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Shadows of ethics : criticism and the just society / Geoffrey Galt Harpham.

By: Harpham, Geoffrey Galt.
Material type: TextTextPublisher: Durham, NC : Duke University Press, 1999Description: xiv, 282 str. ; 25 cm.ISBN: 0822323206.Subject(s): Ethics, Modern | Criticism | etika | književna teorija
Contents:
1. The inertial paradox: thoughts anterior to an ethics of literature
2. Ethics and literary study
3. Ethics and the double standard or criticism
4. Derrida and the ethics of criticism
5. So...What 'is' enlightenment? an inquisition into modernity
6. Of rats and man; or, Reason in our time
7. Aesthetics and the fundamentals of modernity
8. History and the limits of interpretation
9. Late Jameson
10. Chomsky and the rest of us
11. Once again: Geoffrey Hartman on culture
12. Philosophy looking for love
13. Conclusion: Imagining the center
Summary: In this volume Geoffrey Galt Harpham argues for a deeply original view of the relations among ethics, literary study, and critical theory. In thirteen lucid, provocative and often witty essays, Harpham rejects both the optimism of those who see ethics as a way of solving problems about values or principles and the pessimism of those who regard ethics as primarily a cover story for politics. Ethics, he claims, has been seen by its most powerful theorists as a discourse of “shadows,” a characteristic disturbance of thought in the presence of the other, a source of doubts rather than certainty. At the same time, however, ethics includes an element of violence, even blindness and “fundamentalism,” a crushing drive to clarity and resolution. Contemporary thinkers, Harpham argues, have been unwilling to accept this account of ethics and the obligations it would impose, and have, as a consequence, cultivated social and intellectual marginality as the only site of virtue, the only position in which critical intelligence is at home. They have, he contends, failed to “imagine the center,” to take up the true intellectual and worldly challenge of ethics. Tracking these issues and energies in debates about enlightenment, the politics of the aesthetic, the nature of rationality, and the worldly contexts of theory, Harpham demonstrates in compelling detail the ubiquity and true difficulty of ethics. Shadows of Ethics also revives a neglected genre, the intellectual portrait, with extended meditations on Jacques Derrida, Martha Nussbaum, Fredric Jameson, Geoffrey Hartman, and Noam Chomsky. The book will interest literary critics, philosophers, cultural critics, and all those interested in the ethical character of intellectual work.
List(s) this item appears in: Komparativna-prinove 2016
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Item type Current location Collection Call number Status Date due Barcode Item holds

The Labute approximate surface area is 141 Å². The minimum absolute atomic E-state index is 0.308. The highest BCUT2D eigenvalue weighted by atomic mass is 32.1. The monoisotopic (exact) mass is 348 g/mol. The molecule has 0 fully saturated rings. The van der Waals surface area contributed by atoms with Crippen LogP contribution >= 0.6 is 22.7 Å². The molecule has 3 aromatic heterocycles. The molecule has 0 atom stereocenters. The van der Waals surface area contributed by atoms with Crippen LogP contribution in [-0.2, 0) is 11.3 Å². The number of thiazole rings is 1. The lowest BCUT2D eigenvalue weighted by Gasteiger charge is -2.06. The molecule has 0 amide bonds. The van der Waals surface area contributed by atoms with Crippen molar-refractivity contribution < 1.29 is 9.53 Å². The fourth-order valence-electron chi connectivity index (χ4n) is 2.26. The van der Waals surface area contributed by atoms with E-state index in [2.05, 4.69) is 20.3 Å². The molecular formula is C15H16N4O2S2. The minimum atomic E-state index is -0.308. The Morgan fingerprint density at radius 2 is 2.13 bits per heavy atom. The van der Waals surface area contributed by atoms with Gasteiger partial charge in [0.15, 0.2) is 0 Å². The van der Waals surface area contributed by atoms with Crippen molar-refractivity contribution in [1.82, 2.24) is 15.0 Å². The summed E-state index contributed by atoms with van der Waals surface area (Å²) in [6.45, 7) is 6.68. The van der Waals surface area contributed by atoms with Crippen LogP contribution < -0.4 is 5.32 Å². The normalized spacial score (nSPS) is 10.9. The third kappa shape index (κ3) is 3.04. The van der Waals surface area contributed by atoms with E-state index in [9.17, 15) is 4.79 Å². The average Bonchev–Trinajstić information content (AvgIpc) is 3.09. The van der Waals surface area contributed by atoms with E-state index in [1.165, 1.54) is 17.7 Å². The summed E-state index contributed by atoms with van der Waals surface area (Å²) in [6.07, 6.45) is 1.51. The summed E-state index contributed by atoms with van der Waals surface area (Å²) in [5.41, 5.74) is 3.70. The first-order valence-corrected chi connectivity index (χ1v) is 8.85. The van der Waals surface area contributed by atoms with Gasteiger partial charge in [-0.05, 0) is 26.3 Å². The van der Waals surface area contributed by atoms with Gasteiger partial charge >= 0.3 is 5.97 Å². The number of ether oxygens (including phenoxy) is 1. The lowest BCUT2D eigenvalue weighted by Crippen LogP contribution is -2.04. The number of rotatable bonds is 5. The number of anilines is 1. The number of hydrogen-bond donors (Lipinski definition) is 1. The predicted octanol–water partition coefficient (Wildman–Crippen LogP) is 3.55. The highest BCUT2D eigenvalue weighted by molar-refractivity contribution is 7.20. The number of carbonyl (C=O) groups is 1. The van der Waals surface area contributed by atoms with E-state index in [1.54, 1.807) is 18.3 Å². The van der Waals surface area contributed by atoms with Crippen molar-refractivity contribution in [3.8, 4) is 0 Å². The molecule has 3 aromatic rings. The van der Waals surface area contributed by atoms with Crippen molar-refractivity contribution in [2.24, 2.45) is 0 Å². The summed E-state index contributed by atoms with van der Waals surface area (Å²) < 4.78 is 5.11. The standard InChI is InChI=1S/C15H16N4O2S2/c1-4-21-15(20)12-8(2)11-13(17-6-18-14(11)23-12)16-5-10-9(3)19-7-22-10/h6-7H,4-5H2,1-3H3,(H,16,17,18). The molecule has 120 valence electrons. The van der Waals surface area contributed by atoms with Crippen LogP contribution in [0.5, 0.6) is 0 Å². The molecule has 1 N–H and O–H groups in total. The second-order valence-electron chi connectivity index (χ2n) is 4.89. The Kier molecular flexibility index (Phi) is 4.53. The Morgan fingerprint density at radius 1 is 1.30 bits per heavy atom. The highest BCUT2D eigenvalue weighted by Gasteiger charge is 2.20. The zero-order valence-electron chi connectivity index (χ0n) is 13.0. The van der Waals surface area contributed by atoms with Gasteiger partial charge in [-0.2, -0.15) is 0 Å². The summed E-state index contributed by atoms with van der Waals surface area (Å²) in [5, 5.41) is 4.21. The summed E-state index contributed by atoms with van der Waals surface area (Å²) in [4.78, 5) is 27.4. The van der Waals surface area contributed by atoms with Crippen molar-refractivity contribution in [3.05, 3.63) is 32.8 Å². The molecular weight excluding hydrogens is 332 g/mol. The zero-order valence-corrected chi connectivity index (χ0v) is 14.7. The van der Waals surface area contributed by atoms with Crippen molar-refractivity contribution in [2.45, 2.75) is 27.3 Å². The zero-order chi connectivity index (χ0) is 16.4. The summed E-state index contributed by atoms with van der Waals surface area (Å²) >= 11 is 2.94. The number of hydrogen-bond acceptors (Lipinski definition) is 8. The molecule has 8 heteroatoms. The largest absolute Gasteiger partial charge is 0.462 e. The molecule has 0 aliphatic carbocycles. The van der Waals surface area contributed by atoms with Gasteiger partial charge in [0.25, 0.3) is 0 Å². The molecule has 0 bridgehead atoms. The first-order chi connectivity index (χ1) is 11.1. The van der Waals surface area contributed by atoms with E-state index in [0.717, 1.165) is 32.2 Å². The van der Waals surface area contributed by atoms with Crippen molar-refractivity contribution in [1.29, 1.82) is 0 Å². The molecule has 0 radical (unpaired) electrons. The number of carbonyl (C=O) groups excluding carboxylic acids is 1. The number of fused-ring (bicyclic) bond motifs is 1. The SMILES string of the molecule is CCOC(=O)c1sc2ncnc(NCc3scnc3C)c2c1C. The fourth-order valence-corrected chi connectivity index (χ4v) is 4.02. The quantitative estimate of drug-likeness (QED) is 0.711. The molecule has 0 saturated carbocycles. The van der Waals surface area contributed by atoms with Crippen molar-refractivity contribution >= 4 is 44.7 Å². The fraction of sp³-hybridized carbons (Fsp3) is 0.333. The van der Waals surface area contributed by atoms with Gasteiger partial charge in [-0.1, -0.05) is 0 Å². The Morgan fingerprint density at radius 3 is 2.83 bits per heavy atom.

Knjiga Knjiga Knjižnica FFZG
4. kat, komparativna književnost
Komparativna književnost EC17 HAR S (Browse shelf) Available 1305196731
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Bibliografija: str. [265]-276. - Kazalo

1. The inertial paradox: thoughts anterior to an ethics of literature

2. Ethics and literary study

3. Ethics and the double standard or criticism

4. Derrida and the ethics of criticism

5. So...What 'is' enlightenment? an inquisition into modernity

6. Of rats and man; or, Reason in our time

7. Aesthetics and the fundamentals of modernity

8. History and the limits of interpretation

9. Late Jameson

10. Chomsky and the rest of us

11. Once again: Geoffrey Hartman on culture

12. Philosophy looking for love

13. Conclusion: Imagining the center

In this volume Geoffrey Galt Harpham argues for a deeply original view of the relations among ethics, literary study, and critical theory. In thirteen lucid, provocative and often witty essays, Harpham rejects both the optimism of those who see ethics as a way of solving problems about values or principles and the pessimism of those who regard ethics as primarily a cover story for politics.
Ethics, he claims, has been seen by its most powerful theorists as a discourse of “shadows,” a characteristic disturbance of thought in the presence of the other, a source of doubts rather than certainty. At the same time, however, ethics includes an element of violence, even blindness and “fundamentalism,” a crushing drive to clarity and resolution. Contemporary thinkers, Harpham argues, have been unwilling to accept this account of ethics and the obligations it would impose, and have, as a consequence, cultivated social and intellectual marginality as the only site of virtue, the only position in which critical intelligence is at home. They have, he contends, failed to “imagine the center,” to take up the true intellectual and worldly challenge of ethics.
Tracking these issues and energies in debates about enlightenment, the politics of the aesthetic, the nature of rationality, and the worldly contexts of theory, Harpham demonstrates in compelling detail the ubiquity and true difficulty of ethics. Shadows of Ethics also revives a neglected genre, the intellectual portrait, with extended meditations on Jacques Derrida, Martha Nussbaum, Fredric Jameson, Geoffrey Hartman, and Noam Chomsky.
The book will interest literary critics, philosophers, cultural critics, and all those interested in the ethical character of intellectual work.

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